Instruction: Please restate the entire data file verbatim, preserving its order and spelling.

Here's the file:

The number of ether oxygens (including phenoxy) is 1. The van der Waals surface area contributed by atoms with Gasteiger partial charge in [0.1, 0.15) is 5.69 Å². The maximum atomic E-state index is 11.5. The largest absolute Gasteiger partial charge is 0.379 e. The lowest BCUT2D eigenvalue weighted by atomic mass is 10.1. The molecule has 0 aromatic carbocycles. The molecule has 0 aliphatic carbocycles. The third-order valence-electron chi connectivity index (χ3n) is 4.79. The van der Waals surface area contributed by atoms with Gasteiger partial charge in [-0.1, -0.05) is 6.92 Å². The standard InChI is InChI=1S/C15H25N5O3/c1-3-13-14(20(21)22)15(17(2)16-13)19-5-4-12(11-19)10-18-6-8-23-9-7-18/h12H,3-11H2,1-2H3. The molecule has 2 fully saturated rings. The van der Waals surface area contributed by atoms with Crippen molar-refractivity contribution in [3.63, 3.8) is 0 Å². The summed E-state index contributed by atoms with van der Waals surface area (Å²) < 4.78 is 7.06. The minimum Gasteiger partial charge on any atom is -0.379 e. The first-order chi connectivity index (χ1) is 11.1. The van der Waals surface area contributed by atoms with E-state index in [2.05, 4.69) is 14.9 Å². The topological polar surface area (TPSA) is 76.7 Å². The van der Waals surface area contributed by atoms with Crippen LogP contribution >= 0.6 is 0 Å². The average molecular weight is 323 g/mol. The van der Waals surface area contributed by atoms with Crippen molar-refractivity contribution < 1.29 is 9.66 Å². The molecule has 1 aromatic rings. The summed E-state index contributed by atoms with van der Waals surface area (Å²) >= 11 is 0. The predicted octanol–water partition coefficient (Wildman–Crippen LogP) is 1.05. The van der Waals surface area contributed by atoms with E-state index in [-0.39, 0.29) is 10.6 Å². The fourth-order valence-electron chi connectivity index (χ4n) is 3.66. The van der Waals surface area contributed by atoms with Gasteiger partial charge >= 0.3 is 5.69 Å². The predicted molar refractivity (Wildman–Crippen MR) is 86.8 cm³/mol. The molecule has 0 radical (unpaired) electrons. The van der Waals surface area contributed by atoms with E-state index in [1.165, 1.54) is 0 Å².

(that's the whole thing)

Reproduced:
The number of ether oxygens (including phenoxy) is 1. The van der Waals surface area contributed by atoms with Gasteiger partial charge in [0.1, 0.15) is 5.69 Å². The maximum atomic E-state index is 11.5. The largest absolute Gasteiger partial charge is 0.379 e. The lowest BCUT2D eigenvalue weighted by atomic mass is 10.1. The molecule has 0 aromatic carbocycles. The molecule has 0 aliphatic carbocycles. The third-order valence-electron chi connectivity index (χ3n) is 4.79. The van der Waals surface area contributed by atoms with Gasteiger partial charge in [-0.1, -0.05) is 6.92 Å². The standard InChI is InChI=1S/C15H25N5O3/c1-3-13-14(20(21)22)15(17(2)16-13)19-5-4-12(11-19)10-18-6-8-23-9-7-18/h12H,3-11H2,1-2H3. The molecule has 2 fully saturated rings. The van der Waals surface area contributed by atoms with Crippen molar-refractivity contribution in [3.63, 3.8) is 0 Å². The summed E-state index contributed by atoms with van der Waals surface area (Å²) < 4.78 is 7.06. The minimum Gasteiger partial charge on any atom is -0.379 e. The first-order chi connectivity index (χ1) is 11.1. The van der Waals surface area contributed by atoms with E-state index in [2.05, 4.69) is 14.9 Å². The topological polar surface area (TPSA) is 76.7 Å². The van der Waals surface area contributed by atoms with Crippen LogP contribution >= 0.6 is 0 Å². The average molecular weight is 323 g/mol. The van der Waals surface area contributed by atoms with Crippen molar-refractivity contribution < 1.29 is 9.66 Å². The molecule has 1 aromatic rings. The summed E-state index contributed by atoms with van der Waals surface area (Å²) >= 11 is 0. The predicted octanol–water partition coefficient (Wildman–Crippen LogP) is 1.05. The van der Waals surface area contributed by atoms with E-state index in [-0.39, 0.29) is 10.6 Å². The fourth-order valence-electron chi connectivity index (χ4n) is 3.66. The van der Waals surface area contributed by atoms with Gasteiger partial charge >= 0.3 is 5.69 Å². The predicted molar refractivity (Wildman–Crippen MR) is 86.8 cm³/mol. The molecule has 0 radical (unpaired) electrons. The van der Waals surface area contributed by atoms with E-state index in [1.165, 1.54) is 0 Å².